Amazon's entry-level smart speaker delivers
Amazon effectively kicked off the smart speaker market with the launch of the original Amazon Echo in 2015. The product line has gone through several evolutions and expansions since then, but for many customers, the Echo Dot has been a key entry point into the ecosystem thanks to a budget-friendly price and support for the full range of Amazon’s services. Now in its fourth generation, it adopts the new look of the larger Echo while retaining all of the qualities that made the original Dot popular.
Alexa finds a home on your wall
Amazon makes Echo Show smart displays in a bunch of different form factors. Opposite the itty-bitty Echo Show 5 on the screen-size spectrum sits the Echo Show 15, a giant, 15.6-inch Alexa display styled like a framed picture and designed to be hung on the wall. It's spendy at an MSRP of $250, but if you can stomach the price tag, you're getting one of the most unique and versatile smart displays out there.
Subscription costs and a lack of purpose keep Ring's portable camera from shining
Ring might be best known for its Video Doorbell lineup, but the company has also expanded into all sorts of other security cameras. For as low as $60, you can throw up security cameras around your house, capturing any movement both inside and out. You’ll have to pay a little more if running a power cable is a no-go.
Get an incredible sounding speaker for nearly the price of its smaller, spherical sibling
Amazon is slowly transitioning its smart home speakers from hockey pucks and cylinders to big, bulbous spheres—or that's how it feels, at least, with the fourth-generation Amazon Echo. This smart speaker looks exactly the same as Amazon's third-generation Echo Dot, just bigger. In fact, the design and naming similarities are getting a bit confusing at this point, so we'll make it easy: The $100 Amazon Echo (fourth-generation "sphere version") is a big, booming smart speaker-turned-smart-hub that's worth it for those attributes alone, especially if you can grab it during one of the many sales that makes it almost as expensive its smaller sibling, the fourth-generation Echo Dot.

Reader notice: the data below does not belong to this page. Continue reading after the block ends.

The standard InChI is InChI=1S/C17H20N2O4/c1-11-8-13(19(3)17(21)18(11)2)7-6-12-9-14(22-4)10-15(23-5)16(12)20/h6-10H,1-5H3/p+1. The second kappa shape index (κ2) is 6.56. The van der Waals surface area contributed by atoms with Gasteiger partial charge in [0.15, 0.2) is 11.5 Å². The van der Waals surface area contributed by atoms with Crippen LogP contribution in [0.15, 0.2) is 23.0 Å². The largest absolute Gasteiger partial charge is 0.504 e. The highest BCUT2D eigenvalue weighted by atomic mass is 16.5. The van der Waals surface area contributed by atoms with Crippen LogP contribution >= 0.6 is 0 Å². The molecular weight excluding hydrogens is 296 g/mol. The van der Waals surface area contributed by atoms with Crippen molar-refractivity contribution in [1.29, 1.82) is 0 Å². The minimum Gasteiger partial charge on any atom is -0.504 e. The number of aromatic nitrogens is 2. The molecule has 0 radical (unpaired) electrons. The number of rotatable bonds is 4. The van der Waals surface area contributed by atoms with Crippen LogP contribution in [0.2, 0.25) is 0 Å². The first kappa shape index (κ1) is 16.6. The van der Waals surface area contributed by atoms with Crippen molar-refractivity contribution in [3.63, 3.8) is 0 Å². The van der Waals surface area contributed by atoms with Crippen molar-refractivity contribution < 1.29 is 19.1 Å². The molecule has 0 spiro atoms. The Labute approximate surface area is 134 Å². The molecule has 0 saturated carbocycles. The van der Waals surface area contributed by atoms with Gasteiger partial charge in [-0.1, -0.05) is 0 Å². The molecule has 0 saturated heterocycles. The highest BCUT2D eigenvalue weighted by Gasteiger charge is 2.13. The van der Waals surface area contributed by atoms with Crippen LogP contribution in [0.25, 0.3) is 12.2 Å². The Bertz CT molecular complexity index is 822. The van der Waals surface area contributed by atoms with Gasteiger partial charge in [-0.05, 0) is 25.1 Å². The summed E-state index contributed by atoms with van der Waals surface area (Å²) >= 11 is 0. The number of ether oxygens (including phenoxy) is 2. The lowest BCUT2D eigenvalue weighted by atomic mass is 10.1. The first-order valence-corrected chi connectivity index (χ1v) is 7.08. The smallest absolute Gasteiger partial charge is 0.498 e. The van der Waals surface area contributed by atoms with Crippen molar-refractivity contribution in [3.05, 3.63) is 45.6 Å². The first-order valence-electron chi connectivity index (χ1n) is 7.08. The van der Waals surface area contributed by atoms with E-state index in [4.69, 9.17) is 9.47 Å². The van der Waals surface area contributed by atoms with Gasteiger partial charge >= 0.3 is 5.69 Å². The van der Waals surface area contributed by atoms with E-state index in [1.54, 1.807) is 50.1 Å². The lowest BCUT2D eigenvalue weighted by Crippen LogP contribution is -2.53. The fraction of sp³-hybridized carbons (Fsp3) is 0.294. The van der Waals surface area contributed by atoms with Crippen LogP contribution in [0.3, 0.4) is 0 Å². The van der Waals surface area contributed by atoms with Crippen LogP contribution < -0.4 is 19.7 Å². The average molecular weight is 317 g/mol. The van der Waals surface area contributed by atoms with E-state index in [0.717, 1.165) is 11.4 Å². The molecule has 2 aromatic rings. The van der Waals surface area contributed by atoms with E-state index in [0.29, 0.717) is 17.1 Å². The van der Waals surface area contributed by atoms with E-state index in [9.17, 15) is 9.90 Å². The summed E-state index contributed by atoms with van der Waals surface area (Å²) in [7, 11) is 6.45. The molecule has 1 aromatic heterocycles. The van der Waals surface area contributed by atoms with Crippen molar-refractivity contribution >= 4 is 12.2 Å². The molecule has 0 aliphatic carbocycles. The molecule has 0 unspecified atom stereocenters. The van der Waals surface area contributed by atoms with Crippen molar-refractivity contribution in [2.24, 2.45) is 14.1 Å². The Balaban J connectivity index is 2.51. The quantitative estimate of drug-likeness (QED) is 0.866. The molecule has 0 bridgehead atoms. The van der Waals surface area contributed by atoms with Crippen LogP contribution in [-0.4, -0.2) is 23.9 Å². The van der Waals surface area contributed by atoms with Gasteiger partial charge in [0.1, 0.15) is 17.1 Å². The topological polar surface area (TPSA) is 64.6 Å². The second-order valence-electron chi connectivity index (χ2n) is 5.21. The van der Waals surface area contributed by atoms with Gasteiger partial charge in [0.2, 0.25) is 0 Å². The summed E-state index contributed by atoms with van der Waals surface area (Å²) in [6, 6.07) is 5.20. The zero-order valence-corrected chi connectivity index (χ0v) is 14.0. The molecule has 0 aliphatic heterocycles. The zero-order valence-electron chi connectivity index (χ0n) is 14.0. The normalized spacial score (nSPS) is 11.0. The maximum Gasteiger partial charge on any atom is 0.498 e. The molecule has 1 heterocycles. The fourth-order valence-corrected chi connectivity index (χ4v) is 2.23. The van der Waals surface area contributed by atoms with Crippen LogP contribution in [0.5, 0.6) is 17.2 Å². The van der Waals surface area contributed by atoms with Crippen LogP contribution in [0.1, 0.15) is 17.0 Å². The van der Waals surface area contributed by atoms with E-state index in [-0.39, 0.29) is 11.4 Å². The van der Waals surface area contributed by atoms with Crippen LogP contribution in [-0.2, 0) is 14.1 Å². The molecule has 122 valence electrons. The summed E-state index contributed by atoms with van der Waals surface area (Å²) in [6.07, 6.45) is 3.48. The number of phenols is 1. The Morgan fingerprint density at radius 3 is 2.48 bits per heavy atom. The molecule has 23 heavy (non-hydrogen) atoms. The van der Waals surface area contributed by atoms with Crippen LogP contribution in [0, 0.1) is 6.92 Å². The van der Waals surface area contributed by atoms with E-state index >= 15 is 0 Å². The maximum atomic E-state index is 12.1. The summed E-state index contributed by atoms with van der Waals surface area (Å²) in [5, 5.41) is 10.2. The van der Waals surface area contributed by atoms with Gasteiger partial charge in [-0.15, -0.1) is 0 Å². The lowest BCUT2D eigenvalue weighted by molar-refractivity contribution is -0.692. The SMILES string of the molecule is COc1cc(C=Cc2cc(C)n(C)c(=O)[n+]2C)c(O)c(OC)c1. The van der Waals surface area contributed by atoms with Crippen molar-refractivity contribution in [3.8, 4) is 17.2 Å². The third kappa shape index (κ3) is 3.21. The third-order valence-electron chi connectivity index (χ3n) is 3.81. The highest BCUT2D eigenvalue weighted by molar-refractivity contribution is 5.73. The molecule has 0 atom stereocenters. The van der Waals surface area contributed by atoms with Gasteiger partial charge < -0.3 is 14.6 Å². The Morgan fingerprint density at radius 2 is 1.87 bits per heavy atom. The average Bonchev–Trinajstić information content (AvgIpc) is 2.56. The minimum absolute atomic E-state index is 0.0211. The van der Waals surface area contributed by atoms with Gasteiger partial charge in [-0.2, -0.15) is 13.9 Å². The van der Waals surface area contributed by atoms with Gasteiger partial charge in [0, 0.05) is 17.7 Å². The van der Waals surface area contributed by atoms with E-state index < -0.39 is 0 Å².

Easy to set up and affordable, the Eero 6+ is a perfect replacement for your ISP's router
In this day and age, a reliable internet connection is pretty much a necessity, which is why mesh networks have grown in popularity over the last few years. Blanketing your house with coverage from multiple access points ensures there are no dead zones. Just about every company has jumped onto the mesh network bandwagon, including Amazon’s Eero subsidiary. There are a host of options to choose from within this line, but if you're looking for an affordable choice that also offers the newest tech for Wi-Fi 6, the new Eero 6+ routers fit the bill.
Better than the Show 5 and cheaper than the Show 10, this smart display is just right